On the day after the election, the Columbia U. professor offered his assessment of what lies ahead for the Abe administration and the nation.

AS ALL THE POLLS had indicated in the run up to election day on Dec. 14, Prime Minister Shinzo Abe secured a second consecutive landslide victory and more than enough dominance of the domestic political scene to push ahead with his pet policies and projects.

But if the outcome of a vote in which the Liberal Democratic Party won 290 of the 475 seats in the Lower House of the Diet was predictable, staring into a crystal ball to determine what the prime minister will actually do is a far less exact science. Gerald Curtis, for one, believes that anyone anticipating revolutionary change on the scale of Abe’s most recent two years in office is going to be disappointed.

“The danger is that some on the right will want to find something to be proud of in a period in which there is not a great deal to be proud of”

“Don’t look for bold new economic reforms, for the ‘third arrow’ to be suddenly shot at the bulls eye over the coming six months to a year,” Curtis, the Burgess Professor of political science at Columbia University, said at the FCCJ the day after the election.

“I think what we are going to see is pretty much more of the same,” he said. “There’s a lot in motion and things will continue, but labor market reforms? I don’t see it happening.

“Nuclear?” he added with a shrug. “They’ll get the Sendai plant in Kyushu up and running in the early part of next year, but getting any significant number of nuclear power plants back on-line is not made easier by this election.”

The most significant positive development for the prime minister’s much-hyped Abenomics reforms could actually take place in the United States, Curtis suggested, with Congress approving progress on the Trans-Pacific Partnership free trade agreement. “If you get an agreement on TPP, it will have a huge impact on domestic policy, particularly in the area of agricultural reform,” he said.

The big question in the minds of many overseas onlookers, however, is how Abe uses his new-found power to push the issues that he is really interested in: Revising the Constitution, raising Japan’s profile on the international stage, becoming more of a “normal country” and lifting the restraints on the nation’s military. “We have seen since his Yasukuni visit last December that he has been very careful and very cautious about the language he uses in talking about history,” Curtis said. “The question is, will he revert to the Abe we have seen before?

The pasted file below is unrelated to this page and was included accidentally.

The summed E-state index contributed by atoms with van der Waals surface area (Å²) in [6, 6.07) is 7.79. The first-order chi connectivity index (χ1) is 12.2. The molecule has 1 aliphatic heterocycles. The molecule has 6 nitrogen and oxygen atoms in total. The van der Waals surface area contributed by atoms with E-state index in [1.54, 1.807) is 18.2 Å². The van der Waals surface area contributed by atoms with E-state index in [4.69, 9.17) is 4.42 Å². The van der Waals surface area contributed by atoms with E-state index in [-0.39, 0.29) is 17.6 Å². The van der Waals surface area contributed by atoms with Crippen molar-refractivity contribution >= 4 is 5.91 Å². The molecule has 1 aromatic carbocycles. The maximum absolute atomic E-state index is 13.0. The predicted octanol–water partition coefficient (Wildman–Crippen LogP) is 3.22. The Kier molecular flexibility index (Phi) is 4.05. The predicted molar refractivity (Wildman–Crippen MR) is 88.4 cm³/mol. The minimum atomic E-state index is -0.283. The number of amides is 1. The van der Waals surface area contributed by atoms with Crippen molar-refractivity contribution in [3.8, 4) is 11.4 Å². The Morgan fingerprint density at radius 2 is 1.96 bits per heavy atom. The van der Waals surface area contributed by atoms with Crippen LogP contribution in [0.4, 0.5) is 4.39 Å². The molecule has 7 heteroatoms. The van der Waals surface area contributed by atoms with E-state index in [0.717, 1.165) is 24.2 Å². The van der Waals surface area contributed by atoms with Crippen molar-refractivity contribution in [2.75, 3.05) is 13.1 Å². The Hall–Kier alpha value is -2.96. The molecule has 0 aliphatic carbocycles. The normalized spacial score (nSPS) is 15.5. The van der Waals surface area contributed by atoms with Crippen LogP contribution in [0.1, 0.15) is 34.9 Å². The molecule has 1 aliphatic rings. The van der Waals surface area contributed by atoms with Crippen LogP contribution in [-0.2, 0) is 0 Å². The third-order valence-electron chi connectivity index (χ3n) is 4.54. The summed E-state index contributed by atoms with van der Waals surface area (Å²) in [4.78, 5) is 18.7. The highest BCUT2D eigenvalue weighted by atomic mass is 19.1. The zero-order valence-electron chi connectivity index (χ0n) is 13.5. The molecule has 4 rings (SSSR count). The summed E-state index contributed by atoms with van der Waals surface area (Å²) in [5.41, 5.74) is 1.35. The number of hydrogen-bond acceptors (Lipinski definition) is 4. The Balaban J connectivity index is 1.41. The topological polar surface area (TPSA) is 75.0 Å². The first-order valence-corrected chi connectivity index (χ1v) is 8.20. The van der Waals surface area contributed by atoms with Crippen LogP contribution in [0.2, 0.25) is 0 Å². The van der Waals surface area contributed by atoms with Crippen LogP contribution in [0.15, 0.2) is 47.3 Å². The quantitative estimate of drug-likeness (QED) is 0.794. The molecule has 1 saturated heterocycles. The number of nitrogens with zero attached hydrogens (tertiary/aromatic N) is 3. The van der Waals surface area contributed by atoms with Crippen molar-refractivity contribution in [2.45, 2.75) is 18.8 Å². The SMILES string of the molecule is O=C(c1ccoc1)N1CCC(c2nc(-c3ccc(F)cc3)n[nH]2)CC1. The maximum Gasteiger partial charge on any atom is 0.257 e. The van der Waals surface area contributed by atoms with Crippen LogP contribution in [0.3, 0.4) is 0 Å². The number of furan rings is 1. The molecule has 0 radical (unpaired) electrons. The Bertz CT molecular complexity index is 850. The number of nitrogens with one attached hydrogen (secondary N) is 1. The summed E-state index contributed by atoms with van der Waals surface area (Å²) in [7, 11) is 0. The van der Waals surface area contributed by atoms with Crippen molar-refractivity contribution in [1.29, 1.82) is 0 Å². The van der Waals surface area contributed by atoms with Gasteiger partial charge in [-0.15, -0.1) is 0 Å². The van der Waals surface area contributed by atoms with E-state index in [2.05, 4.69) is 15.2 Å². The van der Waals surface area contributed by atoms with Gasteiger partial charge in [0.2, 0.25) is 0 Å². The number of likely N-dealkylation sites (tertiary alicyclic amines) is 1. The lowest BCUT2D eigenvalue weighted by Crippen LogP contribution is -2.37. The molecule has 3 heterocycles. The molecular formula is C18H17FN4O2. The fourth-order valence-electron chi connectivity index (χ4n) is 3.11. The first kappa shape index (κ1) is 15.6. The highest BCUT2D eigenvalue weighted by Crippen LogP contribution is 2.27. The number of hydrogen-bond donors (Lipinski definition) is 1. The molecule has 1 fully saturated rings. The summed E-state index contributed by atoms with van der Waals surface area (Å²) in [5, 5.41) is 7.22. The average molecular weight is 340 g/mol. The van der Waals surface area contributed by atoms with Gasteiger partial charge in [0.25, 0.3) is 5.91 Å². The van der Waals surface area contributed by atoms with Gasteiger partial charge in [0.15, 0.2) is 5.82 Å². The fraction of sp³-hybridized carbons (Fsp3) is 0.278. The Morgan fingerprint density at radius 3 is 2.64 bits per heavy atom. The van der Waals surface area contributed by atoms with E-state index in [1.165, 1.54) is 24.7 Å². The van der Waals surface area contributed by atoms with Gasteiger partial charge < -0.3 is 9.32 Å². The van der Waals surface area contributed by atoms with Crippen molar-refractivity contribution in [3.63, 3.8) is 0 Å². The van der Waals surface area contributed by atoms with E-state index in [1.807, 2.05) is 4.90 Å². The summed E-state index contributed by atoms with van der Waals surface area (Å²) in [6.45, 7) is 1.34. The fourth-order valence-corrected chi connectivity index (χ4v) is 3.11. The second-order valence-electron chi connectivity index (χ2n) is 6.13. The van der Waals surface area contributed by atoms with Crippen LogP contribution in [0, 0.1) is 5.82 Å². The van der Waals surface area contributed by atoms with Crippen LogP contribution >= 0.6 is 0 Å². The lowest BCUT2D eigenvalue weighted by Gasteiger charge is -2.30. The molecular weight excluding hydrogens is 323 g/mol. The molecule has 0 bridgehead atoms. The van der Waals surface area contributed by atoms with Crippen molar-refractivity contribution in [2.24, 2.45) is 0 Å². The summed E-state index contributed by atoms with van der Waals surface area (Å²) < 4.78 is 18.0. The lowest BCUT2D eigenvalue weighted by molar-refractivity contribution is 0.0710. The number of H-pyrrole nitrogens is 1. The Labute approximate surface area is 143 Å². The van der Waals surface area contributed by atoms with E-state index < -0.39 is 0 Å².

“We can’t be sure, but I doubt it,” he said. “I think he is pragmatic and understands the high price that is paid by raising these wartime issues and seeming to excuse away Japanese actions.”

But Curtis believes there is reason for concern as we move into 2015, the 70th anniversary of the end of World War II. “This is a time that should be a celebration of the past 70 years of democracy, of peace, of the huge Japanese contribution to the economic development of all of east Asia, of all that Japan has been and all that it rejected of what Japan was before 1945. The danger is that some vocal people on the right will want to find something to be proud of in a period in which there is not a great deal to be proud of, the 1930s and 1940s.”

And while Abe has made strenuous efforts to raise Japan’s international profile, particularly in Asia, where he has already visited every one of the 10 member states of ASEAN, there are still concerns that the prime minister’s revisionist views of history are linked to his vision for Japan’s future. “That is not only a concern for the Chinese and the South Koreans, it’s a big concern in the U.S.,” Curtis said, pointing to a series of articles and editorial in U.S. media the Los Angeles Times, the Washington Post, the New York Times that underline just how seriously the Japanese government has to consider the image it is conveying overseas.

And nothing does more to tarnish Japan’s image in the eyes of the international community than its efforts to explain away the comfort women issue, Curtis believes adding that he gets a lot of “pushback” when he broaches the subject with Japanese audiences, which only makes him more determined to bring it up. “It’s disastrous,” he said. “A good adage in this case is that when you find yourself in a hole, stop digging. Japan shouldn’t get into a deeper hole by defending itself on this issue.

“My point is that the concern about Abe is over his vision of this region and Japan’s role in this region and the world,” Curtis said. “Next year, the 70th anniversary of the end of the war, he will issue his Abe statement,” he added. “That’s the opportunity to explain a vision that is reassuring to the neighbors and the Japanese public, the U.S. and others.

“I don’t think he will change his basic strategy all that much; he has done some positive things in raising Japan’s international profile but we come back again to how history issues hang over Japan like a terrible cloud.”

Julian Ryall is the Japan correspondent for the Daily Telegraph.